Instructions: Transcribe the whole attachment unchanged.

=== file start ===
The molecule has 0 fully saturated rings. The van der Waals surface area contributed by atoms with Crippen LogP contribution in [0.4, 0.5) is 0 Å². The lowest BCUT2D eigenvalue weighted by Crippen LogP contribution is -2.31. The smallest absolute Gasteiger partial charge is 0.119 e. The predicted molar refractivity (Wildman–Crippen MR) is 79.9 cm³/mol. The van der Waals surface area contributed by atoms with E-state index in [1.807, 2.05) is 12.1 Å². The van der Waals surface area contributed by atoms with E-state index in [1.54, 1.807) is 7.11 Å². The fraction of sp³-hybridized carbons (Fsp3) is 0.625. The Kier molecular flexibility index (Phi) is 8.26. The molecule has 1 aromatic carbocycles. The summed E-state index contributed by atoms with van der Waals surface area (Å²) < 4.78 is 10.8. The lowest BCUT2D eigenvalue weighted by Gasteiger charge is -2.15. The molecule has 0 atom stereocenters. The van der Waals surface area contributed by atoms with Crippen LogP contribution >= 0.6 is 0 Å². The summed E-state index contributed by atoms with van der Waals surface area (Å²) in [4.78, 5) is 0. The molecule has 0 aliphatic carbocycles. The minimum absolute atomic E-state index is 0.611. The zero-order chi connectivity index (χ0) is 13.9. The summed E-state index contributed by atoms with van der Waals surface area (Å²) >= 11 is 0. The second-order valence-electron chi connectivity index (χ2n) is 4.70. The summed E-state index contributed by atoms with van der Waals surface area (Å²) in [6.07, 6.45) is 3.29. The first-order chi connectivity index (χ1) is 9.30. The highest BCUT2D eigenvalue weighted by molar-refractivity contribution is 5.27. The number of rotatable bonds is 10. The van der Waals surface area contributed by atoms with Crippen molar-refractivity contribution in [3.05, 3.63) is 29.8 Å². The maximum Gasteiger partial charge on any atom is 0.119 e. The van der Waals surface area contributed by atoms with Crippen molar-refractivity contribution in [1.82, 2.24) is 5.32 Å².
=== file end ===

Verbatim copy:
The molecule has 0 fully saturated rings. The van der Waals surface area contributed by atoms with Crippen LogP contribution in [0.4, 0.5) is 0 Å². The lowest BCUT2D eigenvalue weighted by Crippen LogP contribution is -2.31. The smallest absolute Gasteiger partial charge is 0.119 e. The predicted molar refractivity (Wildman–Crippen MR) is 79.9 cm³/mol. The van der Waals surface area contributed by atoms with E-state index in [1.807, 2.05) is 12.1 Å². The van der Waals surface area contributed by atoms with E-state index in [1.54, 1.807) is 7.11 Å². The fraction of sp³-hybridized carbons (Fsp3) is 0.625. The Kier molecular flexibility index (Phi) is 8.26. The molecule has 1 aromatic carbocycles. The summed E-state index contributed by atoms with van der Waals surface area (Å²) < 4.78 is 10.8. The lowest BCUT2D eigenvalue weighted by Gasteiger charge is -2.15. The molecule has 0 atom stereocenters. The van der Waals surface area contributed by atoms with Crippen LogP contribution >= 0.6 is 0 Å². The summed E-state index contributed by atoms with van der Waals surface area (Å²) in [4.78, 5) is 0. The molecule has 0 aliphatic carbocycles. The minimum absolute atomic E-state index is 0.611. The zero-order chi connectivity index (χ0) is 13.9. The summed E-state index contributed by atoms with van der Waals surface area (Å²) >= 11 is 0. The second-order valence-electron chi connectivity index (χ2n) is 4.70. The summed E-state index contributed by atoms with van der Waals surface area (Å²) in [6.07, 6.45) is 3.29. The first-order chi connectivity index (χ1) is 9.30. The highest BCUT2D eigenvalue weighted by molar-refractivity contribution is 5.27. The number of rotatable bonds is 10. The van der Waals surface area contributed by atoms with Crippen molar-refractivity contribution in [3.05, 3.63) is 29.8 Å². The maximum Gasteiger partial charge on any atom is 0.119 e. The van der Waals surface area contributed by atoms with Crippen molar-refractivity contribution in [1.82, 2.24) is 5.32 Å².